The third paper by Yoon and Lee (1997) investigated the moderating effects of age and time of day on the typical pattern of findings within the Elaboration Likelihood Model (Petty & Cacioppo 1986) findings (i.e., higher involvement increases the impact of central, message relevant, cues). In an experimental study, they examined how time of day and involvement affect the way younger and older adults are persuaded by argument strength versus pictorial representation within ads. During their respective optimal times of day (morning for older adults and evening for younger adults), both age groups were more persuaded by stronger than by weaker arguments, especially when highly motivated to process the ads. However, during non-optimal time of day, the elderly seemed to be more persuaded by picture-based information, regardless of their motivation levels. Furthermore, older adults were more persuaded when the picture is related, compared to when it is unrelated, to the product featured in the ad. By contrast, younger adults who were highly motivated to process ad information appeared to be persuaded by strong arguments even at theirnon-optimal time of day; they were persuaded by peripheral pictorial stimuli only when their motivation to process was low. These results suggest that, not only do elderly individuals face constraints that limit their ability to elaborate on messages, but that these constraints vary over the course of a normal day. Of course, the ability to elaborate on messages also has implications for the effectiveness of various persuasive messages.

The papers in this session shared a common objective of investigating the impact of verbal and visual elaboration of information on memory for that information. In addition, all the studies compared healthy young (college-age) and elderly (over 60 years old) consumers. The papers also complemented each other by examining a closely related set of dependent measures. The Park, Cherry and Frieske paper examined recall and source memory; the Law, Hawkins, and Craik paper examined recognition and source memory as well as belief ratings; and the Yoon and Lee paper examined memory and persuasion measures.

The discussion, moderated by Joan Meyers-Levy, provided a forum for informal interaction among session participants and audience members. Discussion issues included: a consideration of the possibility that the level of cognitive activity over the lifespan may moderate the age-related decline in memory performance found in the Park, Cherry, and Frieske paper; an exploration of the role of implicit memory processes in the results reported in the Law, Hawkins, Craik paper; and the interpretation of the time of day manipulation as a proxy for ability in the Yoon and Lee paper.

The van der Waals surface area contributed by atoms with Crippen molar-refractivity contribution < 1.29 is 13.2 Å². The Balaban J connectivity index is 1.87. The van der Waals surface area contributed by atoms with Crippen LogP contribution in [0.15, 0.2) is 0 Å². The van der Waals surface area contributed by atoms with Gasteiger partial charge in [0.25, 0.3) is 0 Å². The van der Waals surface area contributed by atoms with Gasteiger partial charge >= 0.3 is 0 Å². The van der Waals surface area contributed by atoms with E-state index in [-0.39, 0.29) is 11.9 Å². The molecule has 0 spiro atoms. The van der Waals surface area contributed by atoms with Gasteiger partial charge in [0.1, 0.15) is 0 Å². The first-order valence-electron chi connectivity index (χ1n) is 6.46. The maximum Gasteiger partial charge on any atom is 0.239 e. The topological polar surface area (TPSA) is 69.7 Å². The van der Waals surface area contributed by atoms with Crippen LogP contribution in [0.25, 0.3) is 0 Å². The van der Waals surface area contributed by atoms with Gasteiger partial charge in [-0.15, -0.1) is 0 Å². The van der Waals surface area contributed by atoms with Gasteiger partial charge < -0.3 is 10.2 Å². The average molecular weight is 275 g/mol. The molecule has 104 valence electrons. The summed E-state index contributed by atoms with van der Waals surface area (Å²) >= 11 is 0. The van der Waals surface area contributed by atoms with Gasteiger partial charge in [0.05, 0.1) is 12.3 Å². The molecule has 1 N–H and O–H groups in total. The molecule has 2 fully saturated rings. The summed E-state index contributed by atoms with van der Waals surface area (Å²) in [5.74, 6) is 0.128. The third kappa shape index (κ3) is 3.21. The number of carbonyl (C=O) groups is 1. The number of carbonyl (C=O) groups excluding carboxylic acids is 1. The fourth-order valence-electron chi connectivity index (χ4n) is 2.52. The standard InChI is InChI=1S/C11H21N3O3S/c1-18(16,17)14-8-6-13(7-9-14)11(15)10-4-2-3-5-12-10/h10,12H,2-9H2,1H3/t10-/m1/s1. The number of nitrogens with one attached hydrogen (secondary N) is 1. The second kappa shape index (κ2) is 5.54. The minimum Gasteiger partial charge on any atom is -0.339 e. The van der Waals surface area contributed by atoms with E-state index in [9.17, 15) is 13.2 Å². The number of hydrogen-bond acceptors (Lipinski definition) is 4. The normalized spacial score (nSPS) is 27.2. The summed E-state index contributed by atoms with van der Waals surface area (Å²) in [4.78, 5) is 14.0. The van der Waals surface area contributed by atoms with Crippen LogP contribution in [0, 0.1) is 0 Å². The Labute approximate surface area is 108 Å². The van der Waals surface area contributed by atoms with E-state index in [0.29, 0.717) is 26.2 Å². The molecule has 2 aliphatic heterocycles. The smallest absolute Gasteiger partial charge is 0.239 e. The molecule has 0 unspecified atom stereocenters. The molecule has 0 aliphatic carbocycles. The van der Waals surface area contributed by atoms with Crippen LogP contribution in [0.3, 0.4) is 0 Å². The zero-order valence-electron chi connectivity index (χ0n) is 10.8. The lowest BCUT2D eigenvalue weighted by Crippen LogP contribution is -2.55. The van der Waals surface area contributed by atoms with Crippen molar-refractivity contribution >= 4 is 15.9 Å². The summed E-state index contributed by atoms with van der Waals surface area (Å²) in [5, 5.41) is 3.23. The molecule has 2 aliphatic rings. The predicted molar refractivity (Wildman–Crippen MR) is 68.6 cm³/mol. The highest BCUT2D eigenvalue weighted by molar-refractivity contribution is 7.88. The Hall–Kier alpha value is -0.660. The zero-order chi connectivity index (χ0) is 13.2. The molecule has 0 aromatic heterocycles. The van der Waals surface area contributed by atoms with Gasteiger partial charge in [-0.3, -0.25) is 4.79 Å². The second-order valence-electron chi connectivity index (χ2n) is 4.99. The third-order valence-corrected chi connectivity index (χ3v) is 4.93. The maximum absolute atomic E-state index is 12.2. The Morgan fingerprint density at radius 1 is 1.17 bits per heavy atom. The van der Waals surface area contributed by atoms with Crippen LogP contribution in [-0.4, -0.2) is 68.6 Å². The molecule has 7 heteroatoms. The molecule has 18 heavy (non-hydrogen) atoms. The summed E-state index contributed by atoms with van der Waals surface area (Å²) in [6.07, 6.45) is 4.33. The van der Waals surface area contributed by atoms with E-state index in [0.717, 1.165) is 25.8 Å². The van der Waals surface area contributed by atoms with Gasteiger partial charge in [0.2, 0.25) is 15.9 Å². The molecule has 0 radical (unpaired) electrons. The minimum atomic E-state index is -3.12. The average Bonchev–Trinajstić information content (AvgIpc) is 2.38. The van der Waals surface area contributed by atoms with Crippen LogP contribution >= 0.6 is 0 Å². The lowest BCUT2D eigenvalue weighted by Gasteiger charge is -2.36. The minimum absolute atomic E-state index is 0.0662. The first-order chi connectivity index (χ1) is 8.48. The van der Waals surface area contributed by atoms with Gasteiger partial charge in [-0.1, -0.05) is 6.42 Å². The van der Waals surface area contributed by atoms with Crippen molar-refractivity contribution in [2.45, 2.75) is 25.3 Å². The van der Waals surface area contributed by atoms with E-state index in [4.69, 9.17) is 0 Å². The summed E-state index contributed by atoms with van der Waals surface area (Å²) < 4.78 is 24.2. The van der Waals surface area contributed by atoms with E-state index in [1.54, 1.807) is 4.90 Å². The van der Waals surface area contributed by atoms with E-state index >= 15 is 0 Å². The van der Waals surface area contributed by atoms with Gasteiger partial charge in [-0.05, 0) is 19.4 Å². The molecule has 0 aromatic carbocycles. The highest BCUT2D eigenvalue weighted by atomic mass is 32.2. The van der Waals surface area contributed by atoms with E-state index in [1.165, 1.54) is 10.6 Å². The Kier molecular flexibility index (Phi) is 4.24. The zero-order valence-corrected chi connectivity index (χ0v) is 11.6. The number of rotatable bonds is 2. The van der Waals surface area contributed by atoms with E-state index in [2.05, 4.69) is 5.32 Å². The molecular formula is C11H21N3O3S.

Craik, Fergus I. M. and Janine M. Jennings (1992), "Human Memory," in Handbook of Aging and Cognition, eds. Fergus I. M. Craik and Timothy A. Salthouse, Hillsdale, NJ: Lawrence Erlbaum Associates, 51-110.

Hawkins, Scott A. and Stephen J. Hoch (1992), "Low-Involvement Learning: Memory Without Evaluation," Journal of Consumer Research, 19 (September), 212-225.

Hawkins, Scott A., Stephen J. Hoch, and Joan Meyers-Levy (forthcoming), "Low-Involvement Learning: Repetition and Coherence in Familiarity and Belief," Journal of Consumer Psychology.

Law, Sharmistha, Scott A. Hawkins, and Fergus I. M. Craik (forthcoming), "Repetition-Induced Belief in the Elderly: Rehabilitating Age-Related Memory Deficits," Journal of Consumer Research.

Park, Denise C., Katie Cherry, and David Frieske (1997), "The Role of Cross-Modality Elaborations in Young and Old Adults: Implications for Advertising," Working paper, University of Michigan.

Petty, Richard E. and Cacioppo, John T. (1986), Communication and Persuasion: Central and Peripheral Routes to Persuasion. New York: Springer-Verlag.

Phillips, Lynn W. and Brian Sternthal (1977), "Age Differences in Information Processing: A Perspective On the Aged Consumer," Journal of Marketing Research, 19 (November), 444-457.

U.S. Bureau of the Census (1996), Statistical Abstract of the United States, U.S. Bureau of the Census, 116th ed. Washington, DC: US Government Printing Office.

Yoon, Carolyn and Michelle Lee (1997), "Age Differences in Processing of Pictoral and Verbal Information Across Time of Day: Implications for Persuasion," Working paper, University of Toronto.